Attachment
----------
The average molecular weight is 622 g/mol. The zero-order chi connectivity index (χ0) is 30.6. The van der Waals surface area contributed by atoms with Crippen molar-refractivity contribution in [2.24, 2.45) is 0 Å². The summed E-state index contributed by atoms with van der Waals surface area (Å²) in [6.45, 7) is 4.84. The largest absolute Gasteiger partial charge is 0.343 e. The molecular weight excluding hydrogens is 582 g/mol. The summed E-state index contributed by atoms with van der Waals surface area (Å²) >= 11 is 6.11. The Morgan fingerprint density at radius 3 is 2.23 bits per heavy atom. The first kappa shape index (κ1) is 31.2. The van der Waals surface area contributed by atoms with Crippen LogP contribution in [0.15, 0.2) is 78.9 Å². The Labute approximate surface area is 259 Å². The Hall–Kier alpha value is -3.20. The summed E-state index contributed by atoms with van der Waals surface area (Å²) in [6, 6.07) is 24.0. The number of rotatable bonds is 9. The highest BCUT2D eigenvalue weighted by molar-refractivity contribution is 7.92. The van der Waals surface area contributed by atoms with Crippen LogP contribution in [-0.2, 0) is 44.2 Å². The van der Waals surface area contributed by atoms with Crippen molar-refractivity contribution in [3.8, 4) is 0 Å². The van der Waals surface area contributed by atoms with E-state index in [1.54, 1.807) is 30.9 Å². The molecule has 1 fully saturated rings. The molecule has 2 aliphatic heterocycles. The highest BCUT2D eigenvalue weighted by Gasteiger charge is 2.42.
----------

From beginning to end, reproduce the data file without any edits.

The average molecular weight is 622 g/mol. The zero-order chi connectivity index (χ0) is 30.6. The van der Waals surface area contributed by atoms with Crippen molar-refractivity contribution in [2.24, 2.45) is 0 Å². The summed E-state index contributed by atoms with van der Waals surface area (Å²) in [6.45, 7) is 4.84. The largest absolute Gasteiger partial charge is 0.343 e. The molecular weight excluding hydrogens is 582 g/mol. The summed E-state index contributed by atoms with van der Waals surface area (Å²) >= 11 is 6.11. The Morgan fingerprint density at radius 3 is 2.23 bits per heavy atom. The first kappa shape index (κ1) is 31.2. The van der Waals surface area contributed by atoms with Crippen LogP contribution in [0.15, 0.2) is 78.9 Å². The Labute approximate surface area is 259 Å². The Hall–Kier alpha value is -3.20. The summed E-state index contributed by atoms with van der Waals surface area (Å²) in [6, 6.07) is 24.0. The number of rotatable bonds is 9. The highest BCUT2D eigenvalue weighted by molar-refractivity contribution is 7.92. The van der Waals surface area contributed by atoms with Crippen LogP contribution in [-0.2, 0) is 44.2 Å². The van der Waals surface area contributed by atoms with Crippen molar-refractivity contribution in [3.8, 4) is 0 Å². The van der Waals surface area contributed by atoms with E-state index in [1.54, 1.807) is 30.9 Å². The molecule has 1 fully saturated rings. The molecule has 2 aliphatic heterocycles. The highest BCUT2D eigenvalue weighted by Gasteiger charge is 2.42.